Buyer Registration   |   Buyer Login   |   Forgot Password   |  

How to save (not sabotage) your career with social media: Hootsuite CEO explains

How to save (not sabotage) your career with social media: Hootsuite CEO explains

Earlier this year, Beyonce created a minor stir by posting a drawing on Twitterfeaturing a beauty pageant contestant with a “Miss Tasmania” sash competing against challengers from Sweden, Italy and Greece. Twitter users quickly corrected Queen Bey on her geography, inundating her with tweets pointing out that Tasmania is of course a state, not a country.

But as global social media blunders go, things can get a lot worse than that. Remember the Taco Bell employee who posted a photo on Facebook of himself licking a stack of taco shells at work? What about the Buckingham Palace guard who, back in 2011, called Kate Middleton a “posh bitch” on his Facebook account? And the American high school maths teacher who shared racy photos of herself on Twitter, along with tweets about smoking pot? All were fired from their jobs soon after their social media indiscretions were discovered by their employers.

But there’s also a flip side to this issue that rarely gets media coverage: using social media the right way can help you get hired and keep your job. Many people, however, are still in the dark when it comes to social media know-how in the workplace. Here are three professional social media skills that I think are absolutely critical. They’ll not only help you avoid self-inflicted job sabotage but could also help accelerate your career.




Last September, former Business Insider CTO Pax Dickinson was fired for making some particularly offensive comments about women and minorities on his personal Twitter account. Obviously, someone who harbours thoughts like these has some serious issues, but from a strictly professional standpoint, the situation hints at a larger problem.

Many people still seem to forget that personal profiles can have professional repercussions. No matter what your privacy settings are, the bottom line is that Twitter, Facebook and other networks are never totally private, and anything you post can find a way back to bosses. As the Dickinson case shows, few employers are eager to associate themselves with off-colour or offensive content, even when it may be intended as a joke.



Many people have dutifully filled their LinkedIn profiles with current and former positions, internships, extra-curriculars and academic accomplishments. But LinkedIn’s true job-finding power is often overlooked: managers and CEOs who would normally be out of reach are often just a connection or two away. Find out who the best people to follow are, send out a friend request and get connected.


In fact, you don’t need to be connected at all. A paid feature called InMail, for instance, enables users to send emails directly to any one of LinkedIn’s 277 million members. Truly enterprising job seekers can hunt down big fish like Richard Branson, Bill Gates and Deepak Chopra, then send a pitch straight to their inboxes.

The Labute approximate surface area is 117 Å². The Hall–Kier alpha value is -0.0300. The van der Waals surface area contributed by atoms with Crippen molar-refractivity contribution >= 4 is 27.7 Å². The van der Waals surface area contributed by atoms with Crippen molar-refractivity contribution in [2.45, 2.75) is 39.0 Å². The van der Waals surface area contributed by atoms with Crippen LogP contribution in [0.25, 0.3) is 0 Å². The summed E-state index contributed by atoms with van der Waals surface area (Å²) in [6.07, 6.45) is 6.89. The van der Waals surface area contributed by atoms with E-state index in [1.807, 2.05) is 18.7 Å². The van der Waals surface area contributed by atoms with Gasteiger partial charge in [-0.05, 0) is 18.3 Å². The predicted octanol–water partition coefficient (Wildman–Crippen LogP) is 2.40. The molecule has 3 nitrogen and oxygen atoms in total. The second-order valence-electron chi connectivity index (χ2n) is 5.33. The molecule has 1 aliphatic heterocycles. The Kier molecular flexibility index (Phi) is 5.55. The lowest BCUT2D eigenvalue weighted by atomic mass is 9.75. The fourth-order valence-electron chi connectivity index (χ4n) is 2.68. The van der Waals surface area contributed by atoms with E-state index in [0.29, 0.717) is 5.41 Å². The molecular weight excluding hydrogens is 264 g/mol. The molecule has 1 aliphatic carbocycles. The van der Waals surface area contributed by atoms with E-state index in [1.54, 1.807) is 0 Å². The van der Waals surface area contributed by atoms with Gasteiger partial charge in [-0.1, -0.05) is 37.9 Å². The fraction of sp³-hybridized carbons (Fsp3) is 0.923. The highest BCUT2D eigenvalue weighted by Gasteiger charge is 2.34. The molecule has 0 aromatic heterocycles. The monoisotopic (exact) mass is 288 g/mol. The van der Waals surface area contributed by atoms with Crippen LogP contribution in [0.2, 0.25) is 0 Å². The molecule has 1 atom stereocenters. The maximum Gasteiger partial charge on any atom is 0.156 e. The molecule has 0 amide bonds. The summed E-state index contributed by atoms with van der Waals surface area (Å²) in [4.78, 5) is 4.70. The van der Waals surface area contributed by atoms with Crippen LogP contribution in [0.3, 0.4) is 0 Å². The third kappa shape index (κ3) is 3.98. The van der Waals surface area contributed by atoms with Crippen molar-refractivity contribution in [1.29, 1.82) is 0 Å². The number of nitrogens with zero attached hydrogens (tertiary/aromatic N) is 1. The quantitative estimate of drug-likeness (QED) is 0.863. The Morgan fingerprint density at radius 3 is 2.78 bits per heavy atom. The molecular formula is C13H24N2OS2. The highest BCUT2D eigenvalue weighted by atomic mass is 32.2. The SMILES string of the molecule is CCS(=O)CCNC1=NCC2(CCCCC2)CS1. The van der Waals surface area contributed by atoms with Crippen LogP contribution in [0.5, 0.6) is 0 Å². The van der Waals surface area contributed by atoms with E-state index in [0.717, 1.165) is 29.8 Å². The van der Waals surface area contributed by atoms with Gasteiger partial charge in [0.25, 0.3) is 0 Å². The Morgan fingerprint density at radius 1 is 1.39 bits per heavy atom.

LinkedIn Groups are also a great way to start conversations with people who can become a key part of your professional network. Look for groups that focus on job searching and careers to expand your own knowledge and contact base.




According to a 2013 survey, the most frequently visited personal website at work is – you guessed it – Facebook. As networks proliferate – and employees not only check Facebook but post on Twitter, browse Instagram and more – social media has the potential to be a devastating time suck. Yet it can also be a time saver in the office.

recent McKinsey report notes that social media has the potential to unlock up to $1.3 trillion in economic value, largely owing to improvements in intra-office collaboration. Internal social networks like Yammer enable employees to form virtual work groups and communicate on message boards. Instead of endless back-and-forths on email, coworkers can post and reply in continually updated streams. In an era when efficiency and communication are prized, being up-to-date on the ways social media can be used internally is a big job asset.

Of course, staying up to speed on all of these innovations isn’t easy. Even Millennials, who are supposed to be the social-media-savviest of us all, make serious mistakes. A recent study found that one in 10 job seekers between the ages of 16 and 34 have been rejected for a position because of something posted on their online profiles.

To stay up to date on the latest social media advances, growing numbers of people are turning to online courseware. There are lots of options out there – from free tutorials to high-priced software. But we suggest it is advisable to stick to programs offering industry-recognised certification (such as our own Hootsuite University). For job seekers competing in a tight market, gaining these kinds of social media skills – unheard of just a decade ago – might just make all the difference in finding and keeping a position.

Ryan Holmes is the CEO of Hootsuite, a social relationship platform used by 9 million people and leading companies around the world to manage their social media.


*Original Article by Ryan Holmes: